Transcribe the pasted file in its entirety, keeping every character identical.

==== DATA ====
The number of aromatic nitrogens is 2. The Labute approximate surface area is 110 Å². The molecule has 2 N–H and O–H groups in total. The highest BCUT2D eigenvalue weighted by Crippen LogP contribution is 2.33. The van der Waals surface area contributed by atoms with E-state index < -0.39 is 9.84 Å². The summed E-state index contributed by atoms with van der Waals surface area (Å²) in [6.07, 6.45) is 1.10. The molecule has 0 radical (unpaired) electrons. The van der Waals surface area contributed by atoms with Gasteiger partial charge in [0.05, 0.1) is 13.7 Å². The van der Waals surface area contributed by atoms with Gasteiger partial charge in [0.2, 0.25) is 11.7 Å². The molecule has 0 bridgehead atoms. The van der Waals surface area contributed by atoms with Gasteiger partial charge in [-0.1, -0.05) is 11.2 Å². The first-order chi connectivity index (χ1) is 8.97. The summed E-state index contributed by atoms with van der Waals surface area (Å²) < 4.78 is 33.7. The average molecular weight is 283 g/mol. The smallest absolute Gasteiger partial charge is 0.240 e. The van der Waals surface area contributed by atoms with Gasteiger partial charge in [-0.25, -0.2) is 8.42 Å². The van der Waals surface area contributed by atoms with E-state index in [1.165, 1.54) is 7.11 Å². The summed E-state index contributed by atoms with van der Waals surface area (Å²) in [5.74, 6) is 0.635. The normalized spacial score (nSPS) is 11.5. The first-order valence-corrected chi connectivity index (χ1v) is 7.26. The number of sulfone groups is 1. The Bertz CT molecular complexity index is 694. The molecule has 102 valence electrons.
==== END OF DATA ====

The number of aromatic nitrogens is 2. The Labute approximate surface area is 110 Å². The molecule has 2 N–H and O–H groups in total. The highest BCUT2D eigenvalue weighted by Crippen LogP contribution is 2.33. The van der Waals surface area contributed by atoms with E-state index < -0.39 is 9.84 Å². The summed E-state index contributed by atoms with van der Waals surface area (Å²) in [6.07, 6.45) is 1.10. The molecule has 0 radical (unpaired) electrons. The van der Waals surface area contributed by atoms with Gasteiger partial charge in [0.05, 0.1) is 13.7 Å². The van der Waals surface area contributed by atoms with Gasteiger partial charge in [0.2, 0.25) is 11.7 Å². The molecule has 0 bridgehead atoms. The van der Waals surface area contributed by atoms with Gasteiger partial charge in [-0.1, -0.05) is 11.2 Å². The first-order chi connectivity index (χ1) is 8.97. The summed E-state index contributed by atoms with van der Waals surface area (Å²) < 4.78 is 33.7. The average molecular weight is 283 g/mol. The smallest absolute Gasteiger partial charge is 0.240 e. The van der Waals surface area contributed by atoms with Gasteiger partial charge in [-0.25, -0.2) is 8.42 Å². The van der Waals surface area contributed by atoms with E-state index in [1.165, 1.54) is 7.11 Å². The summed E-state index contributed by atoms with van der Waals surface area (Å²) in [5.74, 6) is 0.635. The normalized spacial score (nSPS) is 11.5. The first-order valence-corrected chi connectivity index (χ1v) is 7.26. The number of sulfone groups is 1. The Bertz CT molecular complexity index is 694. The molecule has 102 valence electrons.